Stories of survival: remembering the Holocaust

As a child, UW-Whitewater senior Noa Lidan caught glimpses of her grandmother’s life as a Jewish teenager during World War II, listening to stories she hesitantly told by memory. Through these stories, Lidan relived her experiences of constant hiding, waking up to the lingering fear of being captured at any moment.

“My grandma is a brave person and I appreciate her so much for telling these stories,” Lidan said.

It is this first-hand story, as well as many other stories from survivors of the Holocaust, that have molded Lidan’s perspective, and driven her to make sure these stories reach the ears of younger generations while they are still able to be told.

In doing so, Lidan has scheduled an event as the UW-Whitewater Jewish Student Organization president to have Holocaust survivor Howard Melton visit UW-Whitewater to give his first-hand account of life during the time of the Holocaust.

Senior Noa Lidan and her fiancé, UW-Whitewater graduate Allon Dor-onn have both been active members of the campus Jewish Student Organization. This year, Lidan has organized a speaking event for Holocaust survivor Howard Melton to tell his story.

“I knew this was going to be important since a couple of years from now we might not have any survivors left to tell the terrible story of what humans can do and are able to do so we can prevent it in the future,” Lidan said.

Melton, who was born in Lithuania and was 10-years-old when Nazis invaded on June 22, 1941, suffered years in German concentration camps and ghettos, doing whatever he could to stay alive.

Melton’s story, as well as Lidan’s grandmother’s stories, are stories not easily told.

Purposefully scheduling Melton’s appearance on April 19, Lidan has coincided the event with Holocaust Remembrance Day, an observation of honoring the fallen victims of the Holocaust. Lidan said Melton’s speech will be a great way to continue to educate people of the devastation created by the Holocaust.

“It’s not that we keep telling these stories to remind those people of what they did or what there ancestors did,” Lidan said. “It’s about not repeating it.”

Lidan has a very close connection with the victims of the Holocaust, being the granddaughter of two Holocaust survivors. Her grandparents, Bella and Itzhak Perivoskin lived to tell the stories of life during the Holocaust, yet it was hard for either of them to outwardly talk about it, according to Lidan.

It is hard for UW-Whitewater senior Noa Lidan’s grandmother (pictured above), to tell the stories of her past, constantly evading capture in the time of the Holocaust. Lidan, who has heard bits and pieces from both her grandparents stories of what it was like as a Jew in the Nazi era, has made a point to take an active role in letting these first-hand stories continue to be told while they are still able to.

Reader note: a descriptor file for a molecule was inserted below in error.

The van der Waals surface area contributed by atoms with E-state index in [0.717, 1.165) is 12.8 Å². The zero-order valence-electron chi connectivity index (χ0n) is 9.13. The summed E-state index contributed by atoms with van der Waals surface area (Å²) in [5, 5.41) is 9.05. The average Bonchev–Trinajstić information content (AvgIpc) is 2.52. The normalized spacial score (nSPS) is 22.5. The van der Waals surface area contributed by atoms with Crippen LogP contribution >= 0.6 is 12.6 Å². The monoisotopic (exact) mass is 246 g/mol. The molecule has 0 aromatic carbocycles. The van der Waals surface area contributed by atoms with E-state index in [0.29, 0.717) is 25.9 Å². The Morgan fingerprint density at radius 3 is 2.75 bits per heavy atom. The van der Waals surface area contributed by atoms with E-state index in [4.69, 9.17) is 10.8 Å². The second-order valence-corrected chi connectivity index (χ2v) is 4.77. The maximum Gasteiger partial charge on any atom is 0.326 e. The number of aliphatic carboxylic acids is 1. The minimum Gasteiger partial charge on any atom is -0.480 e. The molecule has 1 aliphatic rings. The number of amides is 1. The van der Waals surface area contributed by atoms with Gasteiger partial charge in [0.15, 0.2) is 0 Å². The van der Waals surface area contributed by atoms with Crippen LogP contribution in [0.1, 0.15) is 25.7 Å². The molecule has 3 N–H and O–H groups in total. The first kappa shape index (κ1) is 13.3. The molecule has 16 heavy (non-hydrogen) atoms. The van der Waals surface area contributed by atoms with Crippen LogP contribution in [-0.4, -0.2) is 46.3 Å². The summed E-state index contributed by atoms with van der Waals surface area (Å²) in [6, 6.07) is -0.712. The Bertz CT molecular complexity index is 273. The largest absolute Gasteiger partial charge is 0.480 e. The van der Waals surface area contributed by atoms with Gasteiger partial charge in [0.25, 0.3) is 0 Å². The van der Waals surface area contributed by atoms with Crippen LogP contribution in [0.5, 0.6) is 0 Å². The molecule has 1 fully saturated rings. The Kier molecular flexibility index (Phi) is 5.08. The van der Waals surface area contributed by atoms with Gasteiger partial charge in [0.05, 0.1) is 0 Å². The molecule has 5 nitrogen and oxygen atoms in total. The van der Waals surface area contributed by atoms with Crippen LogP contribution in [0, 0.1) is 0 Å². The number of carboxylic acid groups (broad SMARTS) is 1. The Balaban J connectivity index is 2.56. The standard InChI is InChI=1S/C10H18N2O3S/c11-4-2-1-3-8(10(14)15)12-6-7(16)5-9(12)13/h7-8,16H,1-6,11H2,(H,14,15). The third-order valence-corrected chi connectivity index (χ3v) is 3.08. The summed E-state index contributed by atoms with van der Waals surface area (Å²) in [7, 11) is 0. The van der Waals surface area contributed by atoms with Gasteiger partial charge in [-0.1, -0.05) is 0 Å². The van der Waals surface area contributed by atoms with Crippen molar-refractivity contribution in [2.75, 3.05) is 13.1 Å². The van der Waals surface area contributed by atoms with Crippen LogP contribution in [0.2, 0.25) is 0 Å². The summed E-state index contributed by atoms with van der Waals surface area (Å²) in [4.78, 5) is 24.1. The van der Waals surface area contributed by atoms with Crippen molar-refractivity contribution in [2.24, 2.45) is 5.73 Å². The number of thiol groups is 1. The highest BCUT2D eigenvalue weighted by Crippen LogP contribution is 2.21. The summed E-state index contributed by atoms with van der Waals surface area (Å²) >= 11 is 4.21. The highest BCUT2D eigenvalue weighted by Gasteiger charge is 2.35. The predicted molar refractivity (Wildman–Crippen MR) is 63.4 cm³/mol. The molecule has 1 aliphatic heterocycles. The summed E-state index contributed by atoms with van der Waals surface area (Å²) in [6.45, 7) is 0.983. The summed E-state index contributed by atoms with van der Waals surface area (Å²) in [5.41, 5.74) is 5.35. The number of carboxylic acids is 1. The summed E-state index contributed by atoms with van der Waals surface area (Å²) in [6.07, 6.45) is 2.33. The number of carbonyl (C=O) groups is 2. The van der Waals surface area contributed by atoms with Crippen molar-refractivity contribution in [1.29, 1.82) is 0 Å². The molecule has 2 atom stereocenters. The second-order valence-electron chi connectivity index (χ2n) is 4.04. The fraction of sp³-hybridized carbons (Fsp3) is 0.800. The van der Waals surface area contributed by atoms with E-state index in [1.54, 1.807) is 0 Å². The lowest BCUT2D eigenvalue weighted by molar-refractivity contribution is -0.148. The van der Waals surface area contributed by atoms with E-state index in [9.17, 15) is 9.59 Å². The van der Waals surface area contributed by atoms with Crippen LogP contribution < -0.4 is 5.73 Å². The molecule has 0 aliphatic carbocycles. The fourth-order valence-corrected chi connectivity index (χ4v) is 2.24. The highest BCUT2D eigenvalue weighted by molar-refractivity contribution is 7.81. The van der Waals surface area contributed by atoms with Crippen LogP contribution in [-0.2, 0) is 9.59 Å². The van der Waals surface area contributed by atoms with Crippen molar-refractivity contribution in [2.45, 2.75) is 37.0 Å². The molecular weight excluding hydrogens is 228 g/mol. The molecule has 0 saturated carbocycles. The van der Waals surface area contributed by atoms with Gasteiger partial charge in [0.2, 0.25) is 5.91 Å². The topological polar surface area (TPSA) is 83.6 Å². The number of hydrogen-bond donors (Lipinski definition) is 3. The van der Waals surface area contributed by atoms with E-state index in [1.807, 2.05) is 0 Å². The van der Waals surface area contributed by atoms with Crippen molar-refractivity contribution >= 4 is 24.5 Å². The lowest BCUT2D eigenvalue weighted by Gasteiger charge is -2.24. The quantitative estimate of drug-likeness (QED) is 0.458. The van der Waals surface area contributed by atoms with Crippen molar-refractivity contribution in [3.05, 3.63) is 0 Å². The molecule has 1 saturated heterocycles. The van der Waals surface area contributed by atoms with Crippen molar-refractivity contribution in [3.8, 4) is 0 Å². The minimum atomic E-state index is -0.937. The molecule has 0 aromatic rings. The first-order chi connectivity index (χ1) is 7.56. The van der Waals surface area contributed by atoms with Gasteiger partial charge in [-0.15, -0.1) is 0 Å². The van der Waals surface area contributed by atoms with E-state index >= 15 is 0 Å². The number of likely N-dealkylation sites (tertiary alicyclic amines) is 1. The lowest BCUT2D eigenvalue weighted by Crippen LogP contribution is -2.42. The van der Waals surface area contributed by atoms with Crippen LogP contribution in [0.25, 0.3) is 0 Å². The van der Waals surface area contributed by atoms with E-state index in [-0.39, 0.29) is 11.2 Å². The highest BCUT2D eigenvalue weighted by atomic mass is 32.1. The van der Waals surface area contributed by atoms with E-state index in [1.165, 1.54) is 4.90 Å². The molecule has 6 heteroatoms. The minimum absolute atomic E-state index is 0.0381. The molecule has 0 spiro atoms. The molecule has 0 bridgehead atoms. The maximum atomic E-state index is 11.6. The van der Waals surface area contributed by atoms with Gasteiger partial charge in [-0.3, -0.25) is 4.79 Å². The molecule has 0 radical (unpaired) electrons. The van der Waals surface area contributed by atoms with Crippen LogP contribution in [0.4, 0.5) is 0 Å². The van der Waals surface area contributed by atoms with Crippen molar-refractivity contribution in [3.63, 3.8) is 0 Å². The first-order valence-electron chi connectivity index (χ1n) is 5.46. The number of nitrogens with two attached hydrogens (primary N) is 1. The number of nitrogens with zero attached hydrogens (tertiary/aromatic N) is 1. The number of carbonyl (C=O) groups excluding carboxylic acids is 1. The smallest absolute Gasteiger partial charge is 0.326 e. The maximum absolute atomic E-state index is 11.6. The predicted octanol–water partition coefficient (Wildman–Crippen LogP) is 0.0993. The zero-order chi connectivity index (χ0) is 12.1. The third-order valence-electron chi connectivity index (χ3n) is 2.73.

“You’re more cold when you go through something like that,” Lidan said. “To be able to tell the whole story from beginning to end is very hard.”

This is why Lidan said Howard Melton has tremendous bravery for being able to tell his story all the way through including details.

This will not be Melton’s first visit on campus. In 2010, UW-Whitewater graduate and Lidan’s fiancé Allon Dor-onn organized Melton’s first campus speaking event. By setting up this second appearance as well as many other contributions, JEO adviser Thomas Drucker said Lidan has shown a commitment to social justice that has been characteristic of many Jews inside of Israel and outside.

“Whether it’s an AIDS walk or an International Students event, Noa has been in the forefront,” Drucker said.

A unique perspective

For JEO, it’s not only guest speakers who bring interesting stories with them. As JEO president, Lidan brings a very unique perspective to the campus group herself.

Growing up in Israel, Lidan has life experiences incomparable to any of her JEO counterparts.

“When one has students like Noa [Lidan] who can talk about Israel and who also understand UW-Whitewater students, discussions are more rewarding and fruitful,” Drucker said.

Until the age of 18, Lidan lived in a community called a “Kibbutz,” which is a society dedicated to social justice and mutual aid, following the principles of joint ownership of property, equality and cooperation of production as well as consumption and education. Lidan said living in the Kibbutz, consisting of 200 families, was a peaceful and fun experience.

After serving two years in the Israeli Defense Force, Lidan moved to New York to be closer to family. In New York, Lidan met Dor-onn, the man who will become her future husband. Dor-onn, a UW-Whitewater student at the time, is what brought Lidan to Wisconsin. After Lidan’s graduation this spring, she and Dor-onn will be moving to Italy together. On June 28, Dor-onn and Lidan will be married in a grape vineyard in Israel.

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